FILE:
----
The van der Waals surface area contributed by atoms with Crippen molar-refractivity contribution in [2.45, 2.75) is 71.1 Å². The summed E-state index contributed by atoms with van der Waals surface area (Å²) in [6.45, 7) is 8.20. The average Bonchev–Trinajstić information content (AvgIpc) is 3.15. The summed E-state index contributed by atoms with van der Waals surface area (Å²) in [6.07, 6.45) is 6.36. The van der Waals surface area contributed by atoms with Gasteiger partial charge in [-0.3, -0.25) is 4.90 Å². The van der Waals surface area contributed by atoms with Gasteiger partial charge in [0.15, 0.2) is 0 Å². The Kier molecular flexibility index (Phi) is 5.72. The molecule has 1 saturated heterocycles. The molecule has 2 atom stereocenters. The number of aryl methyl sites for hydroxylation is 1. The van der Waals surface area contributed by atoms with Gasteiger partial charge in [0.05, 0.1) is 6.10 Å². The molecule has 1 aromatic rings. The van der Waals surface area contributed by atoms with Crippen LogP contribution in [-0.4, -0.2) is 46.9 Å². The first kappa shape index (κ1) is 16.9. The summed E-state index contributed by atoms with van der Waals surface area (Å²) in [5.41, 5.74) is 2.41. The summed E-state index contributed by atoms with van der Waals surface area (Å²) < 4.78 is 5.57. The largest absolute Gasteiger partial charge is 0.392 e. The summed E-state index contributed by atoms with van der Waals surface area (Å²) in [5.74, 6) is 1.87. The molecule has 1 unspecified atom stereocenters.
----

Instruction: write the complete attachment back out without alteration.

The van der Waals surface area contributed by atoms with Crippen molar-refractivity contribution in [2.45, 2.75) is 71.1 Å². The summed E-state index contributed by atoms with van der Waals surface area (Å²) in [6.45, 7) is 8.20. The average Bonchev–Trinajstić information content (AvgIpc) is 3.15. The summed E-state index contributed by atoms with van der Waals surface area (Å²) in [6.07, 6.45) is 6.36. The van der Waals surface area contributed by atoms with Gasteiger partial charge in [-0.3, -0.25) is 4.90 Å². The van der Waals surface area contributed by atoms with Gasteiger partial charge in [0.15, 0.2) is 0 Å². The Kier molecular flexibility index (Phi) is 5.72. The molecule has 1 saturated heterocycles. The molecule has 2 atom stereocenters. The number of aryl methyl sites for hydroxylation is 1. The van der Waals surface area contributed by atoms with Gasteiger partial charge in [0.05, 0.1) is 6.10 Å². The molecule has 1 aromatic rings. The van der Waals surface area contributed by atoms with Crippen LogP contribution in [-0.4, -0.2) is 46.9 Å². The first kappa shape index (κ1) is 16.9. The summed E-state index contributed by atoms with van der Waals surface area (Å²) in [5.41, 5.74) is 2.41. The summed E-state index contributed by atoms with van der Waals surface area (Å²) < 4.78 is 5.57. The largest absolute Gasteiger partial charge is 0.392 e. The summed E-state index contributed by atoms with van der Waals surface area (Å²) in [5.74, 6) is 1.87. The molecule has 1 unspecified atom stereocenters.